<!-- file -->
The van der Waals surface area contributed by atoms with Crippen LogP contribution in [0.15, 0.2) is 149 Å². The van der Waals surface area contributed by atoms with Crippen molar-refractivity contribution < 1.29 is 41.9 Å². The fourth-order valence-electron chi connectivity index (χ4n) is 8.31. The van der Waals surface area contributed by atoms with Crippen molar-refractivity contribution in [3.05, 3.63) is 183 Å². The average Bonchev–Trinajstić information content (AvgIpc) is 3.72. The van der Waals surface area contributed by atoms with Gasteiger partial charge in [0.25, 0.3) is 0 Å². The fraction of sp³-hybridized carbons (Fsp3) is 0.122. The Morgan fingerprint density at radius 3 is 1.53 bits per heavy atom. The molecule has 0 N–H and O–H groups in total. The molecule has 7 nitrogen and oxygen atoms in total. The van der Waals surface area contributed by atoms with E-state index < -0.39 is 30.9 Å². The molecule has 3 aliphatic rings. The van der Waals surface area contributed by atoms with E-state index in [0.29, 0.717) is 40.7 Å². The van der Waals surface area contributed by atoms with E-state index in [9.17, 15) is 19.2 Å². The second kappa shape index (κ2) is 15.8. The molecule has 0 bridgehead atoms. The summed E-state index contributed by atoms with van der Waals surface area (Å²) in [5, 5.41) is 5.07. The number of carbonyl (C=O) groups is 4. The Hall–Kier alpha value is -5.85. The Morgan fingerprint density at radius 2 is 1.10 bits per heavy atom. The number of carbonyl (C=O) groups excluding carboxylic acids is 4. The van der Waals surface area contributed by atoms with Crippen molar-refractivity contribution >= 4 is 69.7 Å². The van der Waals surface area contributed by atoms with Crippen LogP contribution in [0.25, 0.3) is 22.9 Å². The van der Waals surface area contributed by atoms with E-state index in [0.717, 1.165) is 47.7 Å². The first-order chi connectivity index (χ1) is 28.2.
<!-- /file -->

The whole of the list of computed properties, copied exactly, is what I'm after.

The van der Waals surface area contributed by atoms with Crippen LogP contribution in [0.15, 0.2) is 149 Å². The van der Waals surface area contributed by atoms with Crippen molar-refractivity contribution < 1.29 is 41.9 Å². The fourth-order valence-electron chi connectivity index (χ4n) is 8.31. The van der Waals surface area contributed by atoms with Crippen molar-refractivity contribution in [3.05, 3.63) is 183 Å². The average Bonchev–Trinajstić information content (AvgIpc) is 3.72. The van der Waals surface area contributed by atoms with Gasteiger partial charge in [0.25, 0.3) is 0 Å². The fraction of sp³-hybridized carbons (Fsp3) is 0.122. The Morgan fingerprint density at radius 3 is 1.53 bits per heavy atom. The molecule has 0 N–H and O–H groups in total. The molecule has 7 nitrogen and oxygen atoms in total. The van der Waals surface area contributed by atoms with E-state index < -0.39 is 30.9 Å². The molecule has 3 aliphatic rings. The van der Waals surface area contributed by atoms with E-state index in [0.29, 0.717) is 40.7 Å². The van der Waals surface area contributed by atoms with E-state index in [9.17, 15) is 19.2 Å². The second kappa shape index (κ2) is 15.8. The molecule has 0 bridgehead atoms. The summed E-state index contributed by atoms with van der Waals surface area (Å²) in [5, 5.41) is 5.07. The number of carbonyl (C=O) groups is 4. The Hall–Kier alpha value is -5.85. The Morgan fingerprint density at radius 2 is 1.10 bits per heavy atom. The number of carbonyl (C=O) groups excluding carboxylic acids is 4. The van der Waals surface area contributed by atoms with Crippen molar-refractivity contribution >= 4 is 69.7 Å². The van der Waals surface area contributed by atoms with Crippen LogP contribution in [0.25, 0.3) is 22.9 Å². The van der Waals surface area contributed by atoms with E-state index in [0.717, 1.165) is 47.7 Å². The first-order chi connectivity index (χ1) is 28.2.